These tasty appetizers require a little bit of a time commitment, but the result is worth it. I like to boil and peel the eggs ahead of time, and even sometimes make the filling early but not fill the eggs until just before serving. Let me know what other varieties you have made or have in mind — I’d love to try them!

From top left: avocado, traditional, smoked salmon, and wasabi-Srirach deviled eggs.

Clockwise from top right: traditional, smoked salmon, wasabi-Sriracha, and avocado deviled eggs.

  • 9 hard-boiled eggs (see note)
  • 1/2 cup mayonnaise

Cut the eggs in half. Combine the egg yolks and mayonnaise (I like using an immersion blender) until it is a smooth consistency. Choose from one of these flavors, or create your own!

Traditional

  • 1 Tbs. dijon mustard
  • 1 tsp. lemon juice
  • Salt and pepper to taste
  • 1/4 tsp. paprika, plus some for garnish
  • 18 pieces cooked bacon

Combine the mustard, lemon juice, salt, pepper, and 1/4 tsp paprika with the mayo-yolk mixture. Put the filling into a plastic sandwich bag. Cut off a corner of the bag and pipe the filling into each egg white half. Garnish with a piece of cooked bacon and a small dash of paprika.

Smoked salmon

  • 2 tsp. lemon juice
  • 1 tsp. dried dill, plus some for garnish
  • Salt and pepper to taste
  • 18 slices smoked salmon
  • 18 capers

Combine the lemon juice, dill, salt, and pepper with the mayo-yolk mixture. Put the filling into a plastic sandwich bag. Cut off a corner of the bag and pipe the filling into each egg white half. Garnish with a slice of the smoked salmon, a caper, and a small dash of dill.

Wasabi-Sriracha

  • 1 – 2 tsp. wasabi paste, plus some for garnish
  • 1/2 – 1 Tbs. Sriracha, plus some for garnish
  • Salt and pepper to taste

Combine the wasabi paste, Sriracha, salt, and pepper with the mayo-yolk mixture. Taste and add more of the wasabi and Sriracha if you want a stronger flavor. Put the filling into a plastic sandwich bag. Cut off a corner of the bag and pipe the filling into each egg white half. Garnish with a dot each of wasabi paste and Sriracha.

Avocado

  • 1/2 small avocado
  • 1 Tbs. lime juice
  • 2 Tbs. chopped fresh cilantro
  • Salt and pepper to taste
  • 18 slices jalapeño or serrano pepper
  • 18 sprigs fresh cilantro

Combine the avocado, lime juice, chopped fresh cilantro, salt, and pepper with the mayo-yolk mixture. Put the filling into a plastic sandwich bag. Cut off a corner of the bag and pipe the filling into each egg white half. Garnish with a slice of pepper and a sprig of cilantro.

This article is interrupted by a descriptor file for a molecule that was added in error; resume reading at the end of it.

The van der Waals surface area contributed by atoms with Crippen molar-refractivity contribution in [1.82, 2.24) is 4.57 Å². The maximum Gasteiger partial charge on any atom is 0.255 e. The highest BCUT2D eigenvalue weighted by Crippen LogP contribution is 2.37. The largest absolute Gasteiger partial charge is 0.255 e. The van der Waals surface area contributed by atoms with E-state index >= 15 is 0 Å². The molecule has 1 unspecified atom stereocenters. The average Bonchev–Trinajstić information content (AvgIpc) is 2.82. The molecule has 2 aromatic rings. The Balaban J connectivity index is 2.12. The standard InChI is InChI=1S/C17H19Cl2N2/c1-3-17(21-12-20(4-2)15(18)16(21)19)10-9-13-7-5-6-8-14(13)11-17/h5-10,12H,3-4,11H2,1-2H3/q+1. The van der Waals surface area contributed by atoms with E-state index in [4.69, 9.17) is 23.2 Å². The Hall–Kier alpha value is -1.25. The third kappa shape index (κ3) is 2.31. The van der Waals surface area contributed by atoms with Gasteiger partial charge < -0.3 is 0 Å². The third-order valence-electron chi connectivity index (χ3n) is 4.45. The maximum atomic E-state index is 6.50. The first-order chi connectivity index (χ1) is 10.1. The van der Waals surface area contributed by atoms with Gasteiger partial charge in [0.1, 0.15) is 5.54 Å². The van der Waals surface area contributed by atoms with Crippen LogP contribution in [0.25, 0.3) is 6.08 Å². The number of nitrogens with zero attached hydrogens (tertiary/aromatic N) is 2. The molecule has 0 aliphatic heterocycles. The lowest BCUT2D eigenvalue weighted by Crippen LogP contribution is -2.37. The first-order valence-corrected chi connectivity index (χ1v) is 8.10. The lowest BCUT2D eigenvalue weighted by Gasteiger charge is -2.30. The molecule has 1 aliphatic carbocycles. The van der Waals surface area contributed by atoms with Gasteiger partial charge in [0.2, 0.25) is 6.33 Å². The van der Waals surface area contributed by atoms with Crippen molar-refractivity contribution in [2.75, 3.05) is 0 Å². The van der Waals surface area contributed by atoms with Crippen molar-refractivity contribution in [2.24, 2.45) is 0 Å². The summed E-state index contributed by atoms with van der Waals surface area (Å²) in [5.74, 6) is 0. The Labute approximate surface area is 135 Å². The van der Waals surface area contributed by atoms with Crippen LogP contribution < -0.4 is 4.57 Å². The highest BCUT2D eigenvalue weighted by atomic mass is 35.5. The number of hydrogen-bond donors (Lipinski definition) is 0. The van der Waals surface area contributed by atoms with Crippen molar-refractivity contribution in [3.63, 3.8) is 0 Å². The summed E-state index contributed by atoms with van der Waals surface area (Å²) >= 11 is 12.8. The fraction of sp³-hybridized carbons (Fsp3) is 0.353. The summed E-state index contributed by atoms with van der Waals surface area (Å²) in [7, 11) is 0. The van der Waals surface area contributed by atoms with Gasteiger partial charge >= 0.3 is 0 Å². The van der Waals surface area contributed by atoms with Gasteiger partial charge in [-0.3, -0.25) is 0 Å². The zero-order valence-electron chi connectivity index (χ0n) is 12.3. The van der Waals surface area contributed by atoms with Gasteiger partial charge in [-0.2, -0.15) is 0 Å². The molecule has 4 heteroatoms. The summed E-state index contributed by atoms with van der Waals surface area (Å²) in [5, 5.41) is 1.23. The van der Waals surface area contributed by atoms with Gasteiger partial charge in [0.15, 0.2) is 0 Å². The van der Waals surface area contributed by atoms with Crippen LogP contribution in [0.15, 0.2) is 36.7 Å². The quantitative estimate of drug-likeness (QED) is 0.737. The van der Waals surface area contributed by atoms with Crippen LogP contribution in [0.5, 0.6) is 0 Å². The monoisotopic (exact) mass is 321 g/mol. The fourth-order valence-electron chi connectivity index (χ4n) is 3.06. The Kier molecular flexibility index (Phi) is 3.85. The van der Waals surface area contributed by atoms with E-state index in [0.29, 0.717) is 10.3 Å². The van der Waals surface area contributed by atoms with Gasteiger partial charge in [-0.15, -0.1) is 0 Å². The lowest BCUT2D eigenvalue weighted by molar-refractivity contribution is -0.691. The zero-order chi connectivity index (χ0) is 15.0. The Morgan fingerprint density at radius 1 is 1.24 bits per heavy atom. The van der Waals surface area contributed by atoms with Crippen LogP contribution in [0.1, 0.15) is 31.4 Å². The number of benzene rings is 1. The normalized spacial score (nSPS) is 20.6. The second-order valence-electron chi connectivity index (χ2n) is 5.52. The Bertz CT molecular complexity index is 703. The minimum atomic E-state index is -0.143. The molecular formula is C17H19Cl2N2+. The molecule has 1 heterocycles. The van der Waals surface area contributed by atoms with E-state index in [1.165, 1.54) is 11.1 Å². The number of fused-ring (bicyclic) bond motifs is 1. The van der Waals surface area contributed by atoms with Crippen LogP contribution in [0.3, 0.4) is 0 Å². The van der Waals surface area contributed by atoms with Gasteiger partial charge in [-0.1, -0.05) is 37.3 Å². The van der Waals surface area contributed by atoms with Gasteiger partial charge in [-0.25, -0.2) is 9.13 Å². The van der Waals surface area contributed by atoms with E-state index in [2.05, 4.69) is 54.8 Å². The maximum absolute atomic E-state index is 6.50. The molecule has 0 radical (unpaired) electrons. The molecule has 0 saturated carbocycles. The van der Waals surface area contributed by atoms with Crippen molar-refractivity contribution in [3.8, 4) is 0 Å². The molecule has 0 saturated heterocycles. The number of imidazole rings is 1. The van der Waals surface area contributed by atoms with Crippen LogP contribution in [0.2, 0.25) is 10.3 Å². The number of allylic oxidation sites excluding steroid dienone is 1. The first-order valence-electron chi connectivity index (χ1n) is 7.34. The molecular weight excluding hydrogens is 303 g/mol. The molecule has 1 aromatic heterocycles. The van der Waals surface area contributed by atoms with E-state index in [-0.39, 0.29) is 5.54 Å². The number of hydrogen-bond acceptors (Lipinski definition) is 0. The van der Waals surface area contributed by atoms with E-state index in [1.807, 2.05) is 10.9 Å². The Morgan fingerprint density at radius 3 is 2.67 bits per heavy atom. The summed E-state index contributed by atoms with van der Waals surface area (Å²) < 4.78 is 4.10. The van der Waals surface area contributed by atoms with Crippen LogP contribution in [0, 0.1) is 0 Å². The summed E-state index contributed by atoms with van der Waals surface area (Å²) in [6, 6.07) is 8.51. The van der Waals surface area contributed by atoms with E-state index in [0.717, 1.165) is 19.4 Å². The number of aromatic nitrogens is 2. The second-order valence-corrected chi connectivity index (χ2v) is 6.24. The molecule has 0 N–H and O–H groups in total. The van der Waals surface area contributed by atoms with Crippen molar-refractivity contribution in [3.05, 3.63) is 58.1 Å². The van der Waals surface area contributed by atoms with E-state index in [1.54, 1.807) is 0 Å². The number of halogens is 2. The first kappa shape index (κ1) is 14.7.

NOTE: We’ve found the best method for boiling eggs is to bring a large pot of water to boil, then add room-temperature eggs. Bring back to a boil for one minute, then turn off and cover for another 12 minutes. Drain the eggs, immediately put them into an ice bath until cold. They should peel easily and have fully-cooked but not overdone yolks.

I had a surprisingly large harvest of jalapeño peppers when I cleaned out the garden this weekend, so we decided to make some poppers. They are a little time consuming to prepare, but I did a large batch and am freezing some of the stuffed peppers (not wrapped in bacon yet). We will see if they thaw and cook as well as the fresh when we do them up for a Lions-Packers halftime snack on Thanksgiving.

Hot, cheesy, wrapped in bacon, with a little kick.

Hot, cheesy, wrapped in bacon, with a little kick.

  • 36 jalapeño peppers
  • 8 oz. cream cheese
  • 1 tsp. salt
  • 1/4 tsp. fresh ground black pepper
  • 2 tsp. minced garlic
  • 18 strips bacon

Wash the peppers. Using a paring knife, cut off the stems and make a long slice down one side of the pepper. Take the tip of the knife and carefully clean out the insides of the pepper. Leave more of the pith if you want a hotter pepper. Discard the insides and be very careful — your hands are full of the jalapeño oils at this point. Do not rub your eyes, put in your contacts, or let your dog lick your fingers. Please.

Mix the cream cheese, salt, pepper, and garlic. With a butter knife, stuff the peppers with the cream cheese mixture. (You can be creative here, mix in some chives, basil, or other herbs if you’d like.)

Cut the strips of bacon in half and wrap one half strip around each stuffed pepper. Secure with a toothpick. If you have a grill going, you can line them up on a skewer.

Bake on a slotted pan at 375 until bacon is fully cooked, about 30 minutes. Or put on the grill and cook until done. You might want to put them under the broiler for a moment to get a good crisp. Let cool slightly before eating.

Adapted from P.B. Alehouse (Rattlesnakes)

I saw the original version of this recipe in the U-T San Diego paper, and we happened to have some beef short ribs in the freezer at the time. I’ve made it a few times since and it is a great recipe to make on the weekend and heat up after work. It goes well over rice or alone in a wide, deep pasta bowl.

  • 4-5 lbs grass-fed, bone-in beef short ribs
  • 2 1/2 tsp. salt
  • 1 tsp. ground black pepper
  • 1 Tbs. olive oil
  • 4 Tbs. Kerrygold unsalted butter, divided
  • 3-6 cloves garlic, minced (we like a lot of garlic flavor and use 6)
  • 3 large red onions, halved and sliced thinly
  • 1 tsp. chipotle chili powder
  • 2 Tbs. dark brown sugar, divided (optional)
  • 1 Cup beef stock
  • 1 tsp. Worcestershire sauce
  • 16 oz. gluten-free beer (we’ve had success with Redbridge; original recipe calls for a porter or stout though)
  • 1 tsp. dried thyme leaves
  • 2 bay leaves
  • 1 Tbs. apple cider vinegar

Season the short ribs with 2 teaspoons salt and pepper. Cover loosely with plastic wrap on a rimmed baking sheet and refrigerate for at least 2 hours but preferably overnight.

Bring meat to room temperature. Pat the meat dry with a paper towel if damp. In a large Dutch oven melt 2 tablespoons butter and 1 tablespoon olive oil over medium-high heat. Sear the ribs on all sides until nicely browned. Transfer browned ribs to a plate. Add the remaining butter, and when it melts, add the onions and garlic. Cover and cook, stirring often over medium heat until the onions are very soft and a deeply browned, about 20 to 25 minutes. Stir in the chili powder and 1 tablespoon of the optional brown sugar. Cook, stirring continuously for 1 minute. Add the beef stock and bring to a boil, scraping up any browned bits from the bottom of the pan with a wooden spoon. Add the Worcestershire sauce, the beer, thyme, bay leaves, and ½ teaspoon salt. Stir and bring to a boil. Remove the pan from the heat and return the ribs and any accumulated juices to the Dutch oven.